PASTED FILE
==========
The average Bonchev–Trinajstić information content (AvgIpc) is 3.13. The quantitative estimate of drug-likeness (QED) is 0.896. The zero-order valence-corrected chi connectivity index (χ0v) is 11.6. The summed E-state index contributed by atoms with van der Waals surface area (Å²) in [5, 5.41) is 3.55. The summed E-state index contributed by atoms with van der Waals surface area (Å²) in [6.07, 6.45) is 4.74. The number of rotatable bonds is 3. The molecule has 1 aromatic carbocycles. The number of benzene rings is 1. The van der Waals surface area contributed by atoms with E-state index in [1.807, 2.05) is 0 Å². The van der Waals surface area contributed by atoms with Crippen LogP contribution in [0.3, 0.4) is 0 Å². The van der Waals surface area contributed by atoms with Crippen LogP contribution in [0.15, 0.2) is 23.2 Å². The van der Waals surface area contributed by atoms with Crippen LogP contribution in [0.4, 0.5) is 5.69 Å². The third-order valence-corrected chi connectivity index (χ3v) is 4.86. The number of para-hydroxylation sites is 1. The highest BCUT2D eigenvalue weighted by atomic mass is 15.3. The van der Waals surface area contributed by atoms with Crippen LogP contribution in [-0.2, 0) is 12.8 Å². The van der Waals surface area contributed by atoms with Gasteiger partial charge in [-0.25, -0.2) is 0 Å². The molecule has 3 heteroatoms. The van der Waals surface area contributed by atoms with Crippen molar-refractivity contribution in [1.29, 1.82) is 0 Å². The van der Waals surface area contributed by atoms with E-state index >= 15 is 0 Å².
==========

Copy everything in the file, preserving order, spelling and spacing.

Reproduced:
The average Bonchev–Trinajstić information content (AvgIpc) is 3.13. The quantitative estimate of drug-likeness (QED) is 0.896. The zero-order valence-corrected chi connectivity index (χ0v) is 11.6. The summed E-state index contributed by atoms with van der Waals surface area (Å²) in [5, 5.41) is 3.55. The summed E-state index contributed by atoms with van der Waals surface area (Å²) in [6.07, 6.45) is 4.74. The number of rotatable bonds is 3. The molecule has 1 aromatic carbocycles. The number of benzene rings is 1. The van der Waals surface area contributed by atoms with E-state index in [1.807, 2.05) is 0 Å². The van der Waals surface area contributed by atoms with Crippen LogP contribution in [0.3, 0.4) is 0 Å². The van der Waals surface area contributed by atoms with Crippen LogP contribution in [0.15, 0.2) is 23.2 Å². The van der Waals surface area contributed by atoms with Crippen LogP contribution in [0.4, 0.5) is 5.69 Å². The third-order valence-corrected chi connectivity index (χ3v) is 4.86. The number of para-hydroxylation sites is 1. The highest BCUT2D eigenvalue weighted by atomic mass is 15.3. The van der Waals surface area contributed by atoms with Crippen LogP contribution in [-0.2, 0) is 12.8 Å². The van der Waals surface area contributed by atoms with Gasteiger partial charge in [-0.25, -0.2) is 0 Å². The molecule has 3 heteroatoms. The van der Waals surface area contributed by atoms with Crippen molar-refractivity contribution in [1.29, 1.82) is 0 Å². The van der Waals surface area contributed by atoms with E-state index >= 15 is 0 Å².